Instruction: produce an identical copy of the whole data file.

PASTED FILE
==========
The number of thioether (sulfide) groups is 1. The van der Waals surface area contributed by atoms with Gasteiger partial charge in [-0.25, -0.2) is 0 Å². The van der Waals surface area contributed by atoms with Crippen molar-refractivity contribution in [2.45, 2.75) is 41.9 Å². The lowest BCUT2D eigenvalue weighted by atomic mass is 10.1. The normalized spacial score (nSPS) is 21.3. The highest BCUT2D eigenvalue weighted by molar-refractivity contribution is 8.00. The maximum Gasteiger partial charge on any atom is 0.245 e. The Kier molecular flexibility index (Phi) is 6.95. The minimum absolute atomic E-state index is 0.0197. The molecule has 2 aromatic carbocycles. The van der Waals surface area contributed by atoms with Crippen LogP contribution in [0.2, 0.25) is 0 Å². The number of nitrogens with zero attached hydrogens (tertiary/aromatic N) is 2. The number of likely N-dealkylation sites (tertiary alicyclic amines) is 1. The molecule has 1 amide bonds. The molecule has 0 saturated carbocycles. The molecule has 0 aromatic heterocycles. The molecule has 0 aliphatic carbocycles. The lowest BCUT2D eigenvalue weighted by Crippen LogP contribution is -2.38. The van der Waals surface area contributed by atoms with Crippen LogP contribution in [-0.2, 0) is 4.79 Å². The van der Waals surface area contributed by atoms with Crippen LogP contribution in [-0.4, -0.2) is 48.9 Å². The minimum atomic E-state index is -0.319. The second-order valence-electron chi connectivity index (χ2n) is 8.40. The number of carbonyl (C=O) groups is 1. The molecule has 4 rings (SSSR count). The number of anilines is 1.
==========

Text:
The number of thioether (sulfide) groups is 1. The van der Waals surface area contributed by atoms with Gasteiger partial charge in [-0.25, -0.2) is 0 Å². The van der Waals surface area contributed by atoms with Crippen molar-refractivity contribution in [2.45, 2.75) is 41.9 Å². The lowest BCUT2D eigenvalue weighted by atomic mass is 10.1. The normalized spacial score (nSPS) is 21.3. The highest BCUT2D eigenvalue weighted by molar-refractivity contribution is 8.00. The maximum Gasteiger partial charge on any atom is 0.245 e. The Kier molecular flexibility index (Phi) is 6.95. The minimum absolute atomic E-state index is 0.0197. The molecule has 2 aromatic carbocycles. The van der Waals surface area contributed by atoms with Crippen LogP contribution in [0.2, 0.25) is 0 Å². The number of nitrogens with zero attached hydrogens (tertiary/aromatic N) is 2. The number of likely N-dealkylation sites (tertiary alicyclic amines) is 1. The molecule has 1 amide bonds. The molecule has 0 saturated carbocycles. The molecule has 0 aromatic heterocycles. The molecule has 0 aliphatic carbocycles. The lowest BCUT2D eigenvalue weighted by Crippen LogP contribution is -2.38. The van der Waals surface area contributed by atoms with Crippen LogP contribution in [-0.2, 0) is 4.79 Å². The van der Waals surface area contributed by atoms with Crippen LogP contribution in [-0.4, -0.2) is 48.9 Å². The minimum atomic E-state index is -0.319. The second-order valence-electron chi connectivity index (χ2n) is 8.40. The number of carbonyl (C=O) groups is 1. The molecule has 4 rings (SSSR count). The number of anilines is 1.